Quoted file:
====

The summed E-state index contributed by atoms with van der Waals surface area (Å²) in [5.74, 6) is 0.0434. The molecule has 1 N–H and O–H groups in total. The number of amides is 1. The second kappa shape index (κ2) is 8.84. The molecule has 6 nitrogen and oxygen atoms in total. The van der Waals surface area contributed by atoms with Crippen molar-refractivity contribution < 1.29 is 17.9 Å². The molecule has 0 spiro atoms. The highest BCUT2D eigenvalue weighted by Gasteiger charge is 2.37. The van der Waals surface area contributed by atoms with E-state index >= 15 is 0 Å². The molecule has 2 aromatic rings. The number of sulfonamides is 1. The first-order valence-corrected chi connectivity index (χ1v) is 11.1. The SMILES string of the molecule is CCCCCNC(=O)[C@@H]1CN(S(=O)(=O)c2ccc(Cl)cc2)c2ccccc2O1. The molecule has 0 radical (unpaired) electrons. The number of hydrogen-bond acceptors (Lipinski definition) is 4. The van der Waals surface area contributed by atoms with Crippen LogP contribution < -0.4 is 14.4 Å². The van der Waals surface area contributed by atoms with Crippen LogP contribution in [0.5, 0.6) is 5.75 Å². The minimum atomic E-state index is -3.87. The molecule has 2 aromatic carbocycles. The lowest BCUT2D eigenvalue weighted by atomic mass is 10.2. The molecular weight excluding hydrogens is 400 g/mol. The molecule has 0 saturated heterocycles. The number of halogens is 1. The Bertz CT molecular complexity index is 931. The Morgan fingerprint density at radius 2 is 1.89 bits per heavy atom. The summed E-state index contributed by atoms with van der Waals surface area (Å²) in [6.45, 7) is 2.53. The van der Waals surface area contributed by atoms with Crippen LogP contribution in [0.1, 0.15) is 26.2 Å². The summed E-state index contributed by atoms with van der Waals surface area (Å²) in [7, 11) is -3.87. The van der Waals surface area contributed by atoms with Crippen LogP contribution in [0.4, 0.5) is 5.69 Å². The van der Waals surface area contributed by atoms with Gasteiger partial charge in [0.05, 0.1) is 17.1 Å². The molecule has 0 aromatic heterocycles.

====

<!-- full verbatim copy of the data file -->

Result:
The summed E-state index contributed by atoms with van der Waals surface area (Å²) in [5.74, 6) is 0.0434. The molecule has 1 N–H and O–H groups in total. The number of amides is 1. The second kappa shape index (κ2) is 8.84. The molecule has 6 nitrogen and oxygen atoms in total. The van der Waals surface area contributed by atoms with Crippen molar-refractivity contribution < 1.29 is 17.9 Å². The molecule has 0 spiro atoms. The highest BCUT2D eigenvalue weighted by Gasteiger charge is 2.37. The van der Waals surface area contributed by atoms with E-state index >= 15 is 0 Å². The molecule has 2 aromatic rings. The number of sulfonamides is 1. The first-order valence-corrected chi connectivity index (χ1v) is 11.1. The SMILES string of the molecule is CCCCCNC(=O)[C@@H]1CN(S(=O)(=O)c2ccc(Cl)cc2)c2ccccc2O1. The molecule has 0 radical (unpaired) electrons. The number of hydrogen-bond acceptors (Lipinski definition) is 4. The van der Waals surface area contributed by atoms with Crippen LogP contribution < -0.4 is 14.4 Å². The van der Waals surface area contributed by atoms with Crippen LogP contribution in [0.5, 0.6) is 5.75 Å². The minimum atomic E-state index is -3.87. The molecule has 2 aromatic carbocycles. The lowest BCUT2D eigenvalue weighted by atomic mass is 10.2. The molecular weight excluding hydrogens is 400 g/mol. The molecule has 0 saturated heterocycles. The number of halogens is 1. The Bertz CT molecular complexity index is 931. The Morgan fingerprint density at radius 2 is 1.89 bits per heavy atom. The summed E-state index contributed by atoms with van der Waals surface area (Å²) in [6.45, 7) is 2.53. The van der Waals surface area contributed by atoms with Crippen LogP contribution in [0.1, 0.15) is 26.2 Å². The summed E-state index contributed by atoms with van der Waals surface area (Å²) in [7, 11) is -3.87. The van der Waals surface area contributed by atoms with Crippen LogP contribution in [0.4, 0.5) is 5.69 Å². The van der Waals surface area contributed by atoms with Gasteiger partial charge in [0.05, 0.1) is 17.1 Å². The molecule has 0 aromatic heterocycles.